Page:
Three grassroots groups in the DC Metro area—the Montgomery and Anne Arundel chapters of Start School Later (SSL) and SLEEP in Fairfax—are joining forces to push area school systems to provide later morning start times for high school students. All three groups are circulating online petitions asking local school boards to push back bell times to better meet the sleep, health, safety, and learning needs of adolescents.
Petition signatures in the three local areas are nearing 20,000. The Montgomery County Start School Later petition has garnered over 8,500 signatures in the past month, Anne Arundel’s petition has 1,850 signatures, and SLEEP in Fairfaxhas 9,158.
Convinced by the research and buoyed by each other’s efforts, local advocates are united by a common vision and are learning from other counties like Arlington and Loudoun, VA, that have successfully shifted schedules. The school board in Fairfax, VA, recently set a goal to start high schools after 8 a.m., but no changes have been implemented.
“We all believe this is a critical public health problem. By working together, we can combine volunteer resources to press more effectively for start times that are more appropriate for adolescents,” noted Kari Oakes, PA-C, co-founder of SSL-Anne Arundel and Research Director at SSL, a physician assistant with many years of experience working with adolescents and young adults.
“Even when I do manage to get my work done early, I just can’t close my eyes until 11:30,” wrote a high school student from Annapolis, MD, on the Anne Arundel petition. “My doctor told me to take melatonin if I was having that much trouble falling asleep earlier. I’m not alone in this, as my friends have been told and have tried to do the same. It doesn’t really help. School has stopped being fun and has instead become one the biggest stressors in my life.”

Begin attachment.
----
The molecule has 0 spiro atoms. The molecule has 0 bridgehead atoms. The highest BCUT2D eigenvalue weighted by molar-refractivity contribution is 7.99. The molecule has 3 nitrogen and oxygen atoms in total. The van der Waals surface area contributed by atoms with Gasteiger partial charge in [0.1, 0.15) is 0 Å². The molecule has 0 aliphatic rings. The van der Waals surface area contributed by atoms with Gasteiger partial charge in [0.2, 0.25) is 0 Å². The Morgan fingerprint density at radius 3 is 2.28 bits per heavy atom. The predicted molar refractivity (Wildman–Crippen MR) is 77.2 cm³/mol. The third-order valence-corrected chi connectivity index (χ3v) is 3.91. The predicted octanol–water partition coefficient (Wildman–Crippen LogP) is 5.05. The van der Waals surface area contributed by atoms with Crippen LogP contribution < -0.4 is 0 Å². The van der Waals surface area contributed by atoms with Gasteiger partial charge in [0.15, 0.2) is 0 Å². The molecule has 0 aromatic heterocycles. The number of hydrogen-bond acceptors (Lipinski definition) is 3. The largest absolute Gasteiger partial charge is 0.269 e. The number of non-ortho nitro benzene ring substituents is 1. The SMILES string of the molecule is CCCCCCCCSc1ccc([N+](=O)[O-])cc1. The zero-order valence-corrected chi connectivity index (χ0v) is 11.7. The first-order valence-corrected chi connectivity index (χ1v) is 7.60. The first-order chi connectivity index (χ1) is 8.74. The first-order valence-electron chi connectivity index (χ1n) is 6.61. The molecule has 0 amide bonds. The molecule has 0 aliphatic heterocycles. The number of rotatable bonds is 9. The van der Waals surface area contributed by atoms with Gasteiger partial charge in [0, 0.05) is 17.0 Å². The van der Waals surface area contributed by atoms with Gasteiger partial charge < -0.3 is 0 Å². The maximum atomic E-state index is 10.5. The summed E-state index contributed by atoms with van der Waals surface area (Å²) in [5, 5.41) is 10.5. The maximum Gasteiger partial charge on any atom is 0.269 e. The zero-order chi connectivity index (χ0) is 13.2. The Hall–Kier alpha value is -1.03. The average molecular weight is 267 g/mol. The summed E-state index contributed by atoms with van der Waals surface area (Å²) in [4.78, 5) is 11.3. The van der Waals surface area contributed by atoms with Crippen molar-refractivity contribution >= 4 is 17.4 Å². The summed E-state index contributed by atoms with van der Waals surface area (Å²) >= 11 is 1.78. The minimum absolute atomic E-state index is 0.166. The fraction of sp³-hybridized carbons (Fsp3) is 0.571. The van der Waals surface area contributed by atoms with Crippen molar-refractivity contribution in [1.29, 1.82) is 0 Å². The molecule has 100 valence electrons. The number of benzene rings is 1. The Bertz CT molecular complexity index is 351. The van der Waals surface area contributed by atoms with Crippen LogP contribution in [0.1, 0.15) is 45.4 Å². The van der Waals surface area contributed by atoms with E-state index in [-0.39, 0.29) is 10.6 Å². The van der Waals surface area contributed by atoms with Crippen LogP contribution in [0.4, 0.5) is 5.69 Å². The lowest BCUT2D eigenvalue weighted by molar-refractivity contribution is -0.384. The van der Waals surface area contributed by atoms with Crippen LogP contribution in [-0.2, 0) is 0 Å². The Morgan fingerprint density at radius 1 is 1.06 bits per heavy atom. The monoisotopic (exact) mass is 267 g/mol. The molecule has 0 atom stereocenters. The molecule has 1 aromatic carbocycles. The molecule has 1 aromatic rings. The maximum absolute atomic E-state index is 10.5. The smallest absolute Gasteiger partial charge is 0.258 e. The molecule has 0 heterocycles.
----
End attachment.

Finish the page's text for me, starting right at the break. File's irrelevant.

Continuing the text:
Today’s very early high school start times—7:17, 7:20, and 7:25 a.m., in Anne Arundel, Fairfax, and Montgomery county high schools respectively—necessitate rise times between 5 and 6 a.m., since buses begin picking up students as early as 5:45 a.m. These hours are incompatible with known sleep patterns of teenagers, most of whom need about 9 hours of sleep a night. Physiology limits their ability to fall asleep much before 11 p.m., regardless of homework and extracurricular demands or electronic distractions. Shifted body clocks mean that waking teens at 6 a.m. is like waking adults at 3 a.m. and is akin to shift work.
“Sleep deprivation, with such health consequences as depression, suicide, car crashes, and increased risk of other injuries, should be treated like hunger,” said Mandi Mader, LCSW-C, founder of SSL Montgomery County. “We don’t expect children to learn without food and we shouldn’t expect them to learn without sleep.”
“Research is on the side of the advocates,” added Phyllis Payne, MPH, co-founder of SLEEP in Fairfax. “Numerous studies show that high schoolers with later morning start times not only have improved moods and school performance, but also more sleep each night than those in schools with very early schedules.”
“Cost is an oft-cited reason that school systems use to avoid changing school schedules, but many schools have now returned to more traditional school hours (closer to 8:30 or 9:00 for high schools) without adding buses or increasing the transportation budget.” said Start School Later’s co-director, Terra Ziporyn Snider, PhD, a medical writer and historian. “Creative solutions can be found when schools prioritize health, safety, equity, and learning.”